Today the U.S. Patent and Trademark Office published a new series of Apple-related patents, including an historic 2008 filing for an Apple camera. While the patent covers both a standalone camera (something Apple hasn’t done since the QuickTake camera launched in 1994) and a camera integrated into a PDA, it is likely that this is the patent which covers the original iPhone.
Could Apple be working on a higher-resolution version of FaceTime for use in enterprise?
A new patent published Tuesday suggests that it’s at least something the company is looking at, as it describes a multi-view video conferencing camera system that uses scalable video encoding. The patented device, which was first applied for back in June 2012, could compete with Microsoft’s 360 degrees Roundtable conferencing technology, as shown below.
Given Apple’s recent deal with IBM to make hardware and software for businesses, and its successful focus on enterprise under Tim Cook, this could certainly be a valuable area for Apple to explore — particularly since it could conceivably work with a range of Apple devices, including Macs, iPads and iPhones.
Apple filed a motion with the U.S. Court of Appeals yesterday, dropping its cross-appeal of Judge Lucy Koh’s verdict in its lawsuit against Samsung, and officially ending Apple’s pursuit of a product ban for the rival company.
It’s easy to poke fun at Microsoft when it comes up with its own knockoff version of an Apple’s long-awaited iWatch, iPad, iPhone, iPod, or pretty much any other innovation in the company’s history. However, when it comes up with its own ideas, it kind of makes us think that “thinking different” isn’t really in Microsoft’s DNA at all.
According to a recently filed patent application, Redmond’s latest Apple slaying idea is for something Apple hasn’t expressed any apparent interest in: a mood changing/health device in the form of a robotic butterfly. Yes, really.
Future Apple devices may be able to dynamically modify user interface elements, security levels, and other types of behavior based on location, according to a new patent application published Thursday.
Referred to as “Location-sensitive security levels and setting profiles based on detected location,” Apple’s application describes a setup in which both the hardware and software of your iPhone, iPad, and whatever other mobile devices Apple releases in future can seamlessly work together to automatically adjust various UI and device behavior settings.
With so much focus on its iOS devices, it’s easy to forget that Apple is constantly innovating for its Mac product line as well.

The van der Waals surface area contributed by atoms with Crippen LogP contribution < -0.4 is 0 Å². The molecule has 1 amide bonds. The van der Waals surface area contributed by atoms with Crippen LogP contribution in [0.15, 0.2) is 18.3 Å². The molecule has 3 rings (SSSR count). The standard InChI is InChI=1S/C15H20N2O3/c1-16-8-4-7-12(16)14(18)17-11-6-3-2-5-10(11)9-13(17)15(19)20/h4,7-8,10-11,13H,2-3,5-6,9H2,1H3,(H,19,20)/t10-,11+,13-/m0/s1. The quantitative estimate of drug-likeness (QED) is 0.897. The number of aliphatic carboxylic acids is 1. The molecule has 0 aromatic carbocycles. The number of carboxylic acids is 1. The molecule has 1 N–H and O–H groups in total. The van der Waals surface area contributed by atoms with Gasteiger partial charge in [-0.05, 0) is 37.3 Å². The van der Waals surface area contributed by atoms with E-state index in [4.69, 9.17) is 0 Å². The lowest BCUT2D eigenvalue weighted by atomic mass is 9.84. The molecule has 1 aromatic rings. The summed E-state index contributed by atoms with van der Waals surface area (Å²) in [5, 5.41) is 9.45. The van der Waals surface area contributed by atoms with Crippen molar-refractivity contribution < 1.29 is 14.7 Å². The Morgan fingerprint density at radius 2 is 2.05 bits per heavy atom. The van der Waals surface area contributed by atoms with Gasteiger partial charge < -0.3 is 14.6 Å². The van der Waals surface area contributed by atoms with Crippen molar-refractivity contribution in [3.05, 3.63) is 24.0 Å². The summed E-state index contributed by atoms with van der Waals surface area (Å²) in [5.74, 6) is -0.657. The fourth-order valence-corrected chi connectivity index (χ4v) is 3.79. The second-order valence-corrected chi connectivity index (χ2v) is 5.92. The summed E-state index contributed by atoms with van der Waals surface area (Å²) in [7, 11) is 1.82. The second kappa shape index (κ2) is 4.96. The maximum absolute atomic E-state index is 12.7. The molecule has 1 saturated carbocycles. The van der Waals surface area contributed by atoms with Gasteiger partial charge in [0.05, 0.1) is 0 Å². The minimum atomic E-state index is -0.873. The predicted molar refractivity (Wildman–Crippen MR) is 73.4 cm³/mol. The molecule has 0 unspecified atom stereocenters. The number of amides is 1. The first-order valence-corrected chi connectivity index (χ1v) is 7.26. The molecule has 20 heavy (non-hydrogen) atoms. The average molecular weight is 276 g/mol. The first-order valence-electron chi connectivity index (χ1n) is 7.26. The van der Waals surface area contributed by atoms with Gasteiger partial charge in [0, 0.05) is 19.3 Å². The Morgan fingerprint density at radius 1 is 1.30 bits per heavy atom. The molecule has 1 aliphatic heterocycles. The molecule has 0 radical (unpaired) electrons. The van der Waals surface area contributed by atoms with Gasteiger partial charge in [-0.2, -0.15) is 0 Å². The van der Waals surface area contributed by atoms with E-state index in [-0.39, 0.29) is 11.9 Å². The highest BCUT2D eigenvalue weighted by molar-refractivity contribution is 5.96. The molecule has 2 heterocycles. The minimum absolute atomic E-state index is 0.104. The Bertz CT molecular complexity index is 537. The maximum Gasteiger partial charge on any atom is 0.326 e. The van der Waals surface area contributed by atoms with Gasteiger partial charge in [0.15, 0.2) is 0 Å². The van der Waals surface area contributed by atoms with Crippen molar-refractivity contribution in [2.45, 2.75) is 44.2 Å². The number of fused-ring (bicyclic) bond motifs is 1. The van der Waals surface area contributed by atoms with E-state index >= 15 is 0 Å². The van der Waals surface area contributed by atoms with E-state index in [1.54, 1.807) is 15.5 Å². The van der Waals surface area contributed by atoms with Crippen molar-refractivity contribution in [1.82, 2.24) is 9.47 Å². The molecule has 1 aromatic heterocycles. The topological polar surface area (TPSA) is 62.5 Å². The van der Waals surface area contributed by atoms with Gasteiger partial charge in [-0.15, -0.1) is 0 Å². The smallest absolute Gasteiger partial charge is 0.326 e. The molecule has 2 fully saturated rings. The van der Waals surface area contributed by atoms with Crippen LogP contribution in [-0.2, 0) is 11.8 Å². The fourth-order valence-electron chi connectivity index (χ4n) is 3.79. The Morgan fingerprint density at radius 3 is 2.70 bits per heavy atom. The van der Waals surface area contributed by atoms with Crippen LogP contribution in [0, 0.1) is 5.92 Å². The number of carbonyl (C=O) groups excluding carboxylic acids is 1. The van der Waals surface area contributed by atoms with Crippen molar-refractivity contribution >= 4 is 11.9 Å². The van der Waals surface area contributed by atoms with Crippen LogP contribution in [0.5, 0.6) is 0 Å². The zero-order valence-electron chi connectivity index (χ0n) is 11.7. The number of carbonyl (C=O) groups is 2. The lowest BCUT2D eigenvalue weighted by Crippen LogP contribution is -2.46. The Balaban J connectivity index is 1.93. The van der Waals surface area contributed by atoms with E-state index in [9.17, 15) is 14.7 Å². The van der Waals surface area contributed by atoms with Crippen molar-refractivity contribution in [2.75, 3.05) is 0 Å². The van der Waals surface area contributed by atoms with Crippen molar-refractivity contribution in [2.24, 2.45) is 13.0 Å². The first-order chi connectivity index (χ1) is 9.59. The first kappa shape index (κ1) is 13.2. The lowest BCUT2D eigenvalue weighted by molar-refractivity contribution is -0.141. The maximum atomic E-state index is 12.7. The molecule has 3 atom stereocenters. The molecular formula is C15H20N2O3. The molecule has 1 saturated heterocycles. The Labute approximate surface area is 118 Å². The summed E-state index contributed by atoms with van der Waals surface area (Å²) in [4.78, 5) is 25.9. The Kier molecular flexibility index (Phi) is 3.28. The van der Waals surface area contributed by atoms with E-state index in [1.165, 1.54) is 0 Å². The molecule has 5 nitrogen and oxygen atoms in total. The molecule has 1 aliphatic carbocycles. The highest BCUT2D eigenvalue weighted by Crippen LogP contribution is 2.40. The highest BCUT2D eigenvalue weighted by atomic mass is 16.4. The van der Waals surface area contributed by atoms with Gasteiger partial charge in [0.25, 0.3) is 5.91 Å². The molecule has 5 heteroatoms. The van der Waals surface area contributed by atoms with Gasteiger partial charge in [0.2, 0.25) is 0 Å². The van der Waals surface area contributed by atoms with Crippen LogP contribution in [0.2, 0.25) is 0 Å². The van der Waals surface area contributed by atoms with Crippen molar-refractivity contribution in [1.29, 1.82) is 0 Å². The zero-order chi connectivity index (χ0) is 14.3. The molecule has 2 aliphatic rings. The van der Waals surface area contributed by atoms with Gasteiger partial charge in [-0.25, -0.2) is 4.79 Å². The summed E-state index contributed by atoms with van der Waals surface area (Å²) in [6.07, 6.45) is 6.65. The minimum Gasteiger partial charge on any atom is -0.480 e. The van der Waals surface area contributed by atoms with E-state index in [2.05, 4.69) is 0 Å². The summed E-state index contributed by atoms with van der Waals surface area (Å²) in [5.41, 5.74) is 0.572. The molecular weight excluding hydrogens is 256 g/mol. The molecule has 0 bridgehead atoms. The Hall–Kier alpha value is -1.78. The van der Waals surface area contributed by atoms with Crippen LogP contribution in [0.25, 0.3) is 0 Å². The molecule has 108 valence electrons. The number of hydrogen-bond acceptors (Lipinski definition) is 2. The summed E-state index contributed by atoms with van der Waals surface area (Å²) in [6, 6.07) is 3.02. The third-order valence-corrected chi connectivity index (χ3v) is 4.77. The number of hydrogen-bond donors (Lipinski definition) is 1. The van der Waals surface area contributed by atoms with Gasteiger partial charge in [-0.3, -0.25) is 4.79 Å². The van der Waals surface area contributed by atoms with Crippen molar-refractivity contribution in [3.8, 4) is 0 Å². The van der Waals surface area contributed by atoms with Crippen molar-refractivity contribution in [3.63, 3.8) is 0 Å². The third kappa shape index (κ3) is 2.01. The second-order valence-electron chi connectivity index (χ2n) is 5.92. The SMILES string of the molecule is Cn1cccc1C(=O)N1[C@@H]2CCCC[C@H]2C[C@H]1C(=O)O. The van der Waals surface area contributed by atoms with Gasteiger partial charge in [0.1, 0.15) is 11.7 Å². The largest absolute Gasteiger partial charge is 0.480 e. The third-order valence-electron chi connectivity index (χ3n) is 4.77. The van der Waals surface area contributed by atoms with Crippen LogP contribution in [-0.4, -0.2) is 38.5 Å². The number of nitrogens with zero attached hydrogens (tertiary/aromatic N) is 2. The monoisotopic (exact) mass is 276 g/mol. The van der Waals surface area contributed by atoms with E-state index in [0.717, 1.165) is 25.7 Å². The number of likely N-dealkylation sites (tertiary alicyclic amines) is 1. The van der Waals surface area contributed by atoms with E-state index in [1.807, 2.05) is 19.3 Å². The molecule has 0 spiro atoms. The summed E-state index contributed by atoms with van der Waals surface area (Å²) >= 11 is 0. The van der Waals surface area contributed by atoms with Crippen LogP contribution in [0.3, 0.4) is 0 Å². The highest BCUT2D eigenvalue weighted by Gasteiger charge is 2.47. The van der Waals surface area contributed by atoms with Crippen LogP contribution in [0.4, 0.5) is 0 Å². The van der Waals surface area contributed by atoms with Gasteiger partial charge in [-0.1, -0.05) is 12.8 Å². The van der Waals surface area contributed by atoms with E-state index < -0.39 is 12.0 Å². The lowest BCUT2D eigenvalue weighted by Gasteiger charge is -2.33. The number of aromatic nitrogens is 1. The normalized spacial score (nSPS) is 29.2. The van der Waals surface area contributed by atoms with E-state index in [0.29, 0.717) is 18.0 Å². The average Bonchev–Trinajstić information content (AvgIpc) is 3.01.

On Thursday, the U.S. Patent & Trademark Office published a patent application from Apple that reveals the company’s investigations into possible future Mac Keyboards which support gesture controls, as well as in-key pictograms, symbols, and glyphs.
A new patent published Tuesday suggests that the iWatch may be able to able to detect if the user is lifting a weightlifting bar, and count and display the recorded repetitions. Metrics related to intervals between movements could be compared against previous sessions and displayed on an iOS device so that the user could track their progress over multiple sessions.
Interestingly the patent — which was filed in 2012 — specifically mentions a shoe-based sensor, similar to fitness-tracking sneakers like the Nike Hyperdunk+ basketball tracking shoes. In the years since then, however, Apple has pulled back on patent references to shoe wear-out sensors and unitless measurements, but kept the body-bar sensing system and associated watch readout. Other possible devices named in the patent include potential future generation iPods and iPhones.
Well, one day later, and talks between the two warring factions are reportedly breaking down — as lawyers from both sides express difficulty working with each other. What is seemingly particularly grinding gears in the Apple camp are statements made by Samsung’s top lawyer, referring to the protracted lawsuit as “Apple’s Vietnam” and Apple as “jihadist.”
Apple and Google are bringing out the white flags. A landmark decision has been reached between the two Silicon Valley giants to drop their patent lawsuits against each other, specifically with regards to Google’s Motorola Mobility.
Just yesterday I had the experience of sending a text message to the wrong person. Okay, luckily it wasn’t a compromising message in any sense, but it goes to show what happens when you’re carrying out too many text conversations at the same time.
Clearly someone at Apple has had a similar experience, because a patent published Thursday reveals how future iOS devices might incorporate background images of the people you’re messaging, to ensure you don’t send out misdirected messages.